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Spend Spend, Elect Elect, Tax Tax

The White House debt strategy.

Jul 25, 2011, Vol. 16, No. 42 • By STEPHEN F. HAYES
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And if the time comes when the president is faced with either of these​—​a tough choice between the new Republican austerity plan and the default that his administration has said must be avoided at all costs​—​he now has a third option: the bipartisan McConnell plan. Republicans in effect changed the debate this week from “austerity or else” to “austerity or there’s this back-up plan that we’ve laid out for you.”

But there’s a more worrisome prospect for Republicans. The president and Democrats may fully embrace the McConnell plan (they quickly warmed up to it in the days after it was introduced), while the House refuses to pass it. Many House Republicans simply don’t believe there will be economic consequences if the debt ceiling is not raised by August 2. So they will vote against it.

Nobody knows exactly what would happen, but there will undoubtedly be consequences​—​some of them real and some of them contrived by an administration eager to change the story from “Obama’s abysmal economy” to “Republicans’ unconscionable irresponsibility.” And there is no question that Republicans will be blamed for any disruptions in the market​—​not only by Democrats, but by the media and, almost certainly, the American people.

In that event, Republicans will have not only lost the debt-ceiling debate and failed to slow the growth of government, they will have handed Democrats a life-preserver for the 2012 elections.

At his press conference Friday, the president made that clear:

I am going to keep on working and I’m going to keep on trying. And what I’m going to do is to hope that, in part, this debate has focused the American people’s attention a little bit more and will subject Congress to scrutiny. And I think increasingly the American people are going to say to themselves, you know what, if a party or a politician is constantly taking the position “my way or the highway,” constantly being locked into ideologically rigid positions, that we’re going to remember at the polls.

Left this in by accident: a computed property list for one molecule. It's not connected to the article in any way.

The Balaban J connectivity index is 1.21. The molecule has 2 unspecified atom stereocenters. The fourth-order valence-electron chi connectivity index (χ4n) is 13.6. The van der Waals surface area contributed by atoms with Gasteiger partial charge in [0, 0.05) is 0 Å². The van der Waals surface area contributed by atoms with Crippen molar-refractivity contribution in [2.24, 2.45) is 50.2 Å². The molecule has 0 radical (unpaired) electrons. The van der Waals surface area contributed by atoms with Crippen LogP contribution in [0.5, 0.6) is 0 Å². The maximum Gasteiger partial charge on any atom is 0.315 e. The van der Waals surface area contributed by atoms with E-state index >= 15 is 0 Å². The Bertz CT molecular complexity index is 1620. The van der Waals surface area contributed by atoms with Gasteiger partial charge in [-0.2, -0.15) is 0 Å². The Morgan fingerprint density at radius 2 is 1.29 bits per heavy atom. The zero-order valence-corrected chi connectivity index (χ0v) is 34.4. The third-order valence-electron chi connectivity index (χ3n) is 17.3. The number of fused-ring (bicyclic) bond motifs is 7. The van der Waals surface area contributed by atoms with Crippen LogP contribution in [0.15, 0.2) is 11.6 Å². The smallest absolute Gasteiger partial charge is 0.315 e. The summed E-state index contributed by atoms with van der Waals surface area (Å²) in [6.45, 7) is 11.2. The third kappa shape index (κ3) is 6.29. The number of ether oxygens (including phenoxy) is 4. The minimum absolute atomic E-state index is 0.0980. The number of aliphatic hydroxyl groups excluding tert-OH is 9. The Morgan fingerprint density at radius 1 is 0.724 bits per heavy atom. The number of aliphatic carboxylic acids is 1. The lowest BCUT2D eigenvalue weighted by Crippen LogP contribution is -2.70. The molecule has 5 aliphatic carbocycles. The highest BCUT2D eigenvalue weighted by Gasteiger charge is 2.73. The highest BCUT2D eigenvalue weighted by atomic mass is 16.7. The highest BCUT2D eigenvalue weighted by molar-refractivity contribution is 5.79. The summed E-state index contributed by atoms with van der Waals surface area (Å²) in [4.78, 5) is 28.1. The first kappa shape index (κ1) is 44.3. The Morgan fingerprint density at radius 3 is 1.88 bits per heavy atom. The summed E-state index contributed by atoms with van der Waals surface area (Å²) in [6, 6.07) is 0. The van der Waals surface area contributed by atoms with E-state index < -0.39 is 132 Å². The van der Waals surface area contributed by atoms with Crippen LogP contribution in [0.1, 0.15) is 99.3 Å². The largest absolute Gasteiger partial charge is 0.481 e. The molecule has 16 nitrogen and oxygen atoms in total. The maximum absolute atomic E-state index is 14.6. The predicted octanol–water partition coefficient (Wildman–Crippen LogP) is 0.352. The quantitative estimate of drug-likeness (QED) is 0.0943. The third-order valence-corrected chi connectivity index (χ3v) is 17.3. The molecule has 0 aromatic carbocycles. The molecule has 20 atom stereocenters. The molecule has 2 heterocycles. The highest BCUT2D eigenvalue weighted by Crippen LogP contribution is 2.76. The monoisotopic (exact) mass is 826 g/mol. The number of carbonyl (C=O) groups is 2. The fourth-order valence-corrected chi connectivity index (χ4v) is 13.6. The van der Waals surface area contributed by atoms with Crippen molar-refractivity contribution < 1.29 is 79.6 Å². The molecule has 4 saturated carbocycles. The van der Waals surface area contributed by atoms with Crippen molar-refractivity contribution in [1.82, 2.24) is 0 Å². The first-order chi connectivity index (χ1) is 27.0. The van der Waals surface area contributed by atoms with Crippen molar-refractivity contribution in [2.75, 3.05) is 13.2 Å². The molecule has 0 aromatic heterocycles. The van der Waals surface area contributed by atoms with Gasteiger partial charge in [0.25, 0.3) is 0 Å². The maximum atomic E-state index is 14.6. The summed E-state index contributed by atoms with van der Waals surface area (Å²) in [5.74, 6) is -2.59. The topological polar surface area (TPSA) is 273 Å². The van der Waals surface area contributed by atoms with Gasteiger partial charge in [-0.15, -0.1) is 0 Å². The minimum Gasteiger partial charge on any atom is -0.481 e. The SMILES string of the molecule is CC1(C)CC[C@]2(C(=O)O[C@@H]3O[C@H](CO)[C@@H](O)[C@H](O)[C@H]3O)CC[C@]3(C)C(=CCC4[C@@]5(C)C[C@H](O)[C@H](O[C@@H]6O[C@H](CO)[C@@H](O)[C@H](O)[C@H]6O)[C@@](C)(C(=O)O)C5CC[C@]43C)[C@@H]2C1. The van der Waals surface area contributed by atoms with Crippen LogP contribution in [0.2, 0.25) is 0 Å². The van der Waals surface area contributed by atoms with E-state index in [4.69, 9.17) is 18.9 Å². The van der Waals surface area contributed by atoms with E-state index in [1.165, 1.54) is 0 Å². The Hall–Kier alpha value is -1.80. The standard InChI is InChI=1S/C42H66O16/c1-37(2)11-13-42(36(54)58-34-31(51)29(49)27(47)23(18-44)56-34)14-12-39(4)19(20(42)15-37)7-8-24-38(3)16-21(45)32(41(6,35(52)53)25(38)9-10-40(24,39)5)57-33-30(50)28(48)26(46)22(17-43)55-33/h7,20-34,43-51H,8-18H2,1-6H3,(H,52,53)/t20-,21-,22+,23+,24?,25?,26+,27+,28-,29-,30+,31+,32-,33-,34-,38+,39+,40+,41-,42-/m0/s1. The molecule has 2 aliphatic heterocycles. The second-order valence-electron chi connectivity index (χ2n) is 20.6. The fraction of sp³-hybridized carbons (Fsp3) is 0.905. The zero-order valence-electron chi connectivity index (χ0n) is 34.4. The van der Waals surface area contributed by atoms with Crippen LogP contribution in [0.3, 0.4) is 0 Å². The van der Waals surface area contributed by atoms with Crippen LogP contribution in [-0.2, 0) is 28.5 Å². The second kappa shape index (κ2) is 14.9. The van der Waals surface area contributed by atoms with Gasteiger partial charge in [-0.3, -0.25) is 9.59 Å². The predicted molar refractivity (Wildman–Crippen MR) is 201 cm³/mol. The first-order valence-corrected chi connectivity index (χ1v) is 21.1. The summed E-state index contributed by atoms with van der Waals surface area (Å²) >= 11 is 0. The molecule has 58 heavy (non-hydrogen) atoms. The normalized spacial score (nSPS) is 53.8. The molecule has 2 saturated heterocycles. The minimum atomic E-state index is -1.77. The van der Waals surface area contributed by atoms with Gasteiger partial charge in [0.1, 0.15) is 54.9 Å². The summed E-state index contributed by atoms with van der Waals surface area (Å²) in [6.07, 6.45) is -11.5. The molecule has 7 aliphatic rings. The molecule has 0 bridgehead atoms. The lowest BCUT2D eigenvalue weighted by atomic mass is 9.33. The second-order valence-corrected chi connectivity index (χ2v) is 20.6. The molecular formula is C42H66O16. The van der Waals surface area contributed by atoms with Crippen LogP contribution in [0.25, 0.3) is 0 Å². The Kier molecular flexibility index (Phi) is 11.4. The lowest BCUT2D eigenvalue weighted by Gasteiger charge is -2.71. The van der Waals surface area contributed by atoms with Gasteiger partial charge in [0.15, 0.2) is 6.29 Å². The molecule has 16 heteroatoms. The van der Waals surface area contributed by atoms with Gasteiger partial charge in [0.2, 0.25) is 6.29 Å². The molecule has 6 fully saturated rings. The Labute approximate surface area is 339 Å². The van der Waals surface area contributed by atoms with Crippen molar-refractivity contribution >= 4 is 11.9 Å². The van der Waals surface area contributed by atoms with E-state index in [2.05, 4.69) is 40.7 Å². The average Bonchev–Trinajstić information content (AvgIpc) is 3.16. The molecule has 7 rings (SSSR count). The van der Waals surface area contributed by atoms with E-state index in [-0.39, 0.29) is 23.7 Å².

In the same press conference, Obama made clear that his reelection would mean that the growth of government we’ve seen over the past two and a half years would continue unabated. It’s important for progressives to engage in the current debate about debt, he said, so that they can eventually spend more money:

If you are a progressive, you should be concerned about debt and deficit just as much as if you’re a conservative. And the reason is because if the only thing we’re talking about over the next year, two years, five years, is debt and deficits, then it’s very hard to start talking about how do we make investments in community colleges so that our kids are trained, how do we actually rebuild $2 trillion worth of crumbling infrastructure. If you care about making investments in our kids and making investments in our infrastructure and making investments in basic research, then you should want our fiscal house in order, so that every time we propose a new initiative somebody doesn’t just throw up their hands and say, “Ah, more big spending, more government.”

If you are not a progressive, the last few weeks in Washington have probably made you want to throw up more than just your hands.

Stephen F. Hayes is a senior writer at The Weekly Standard.

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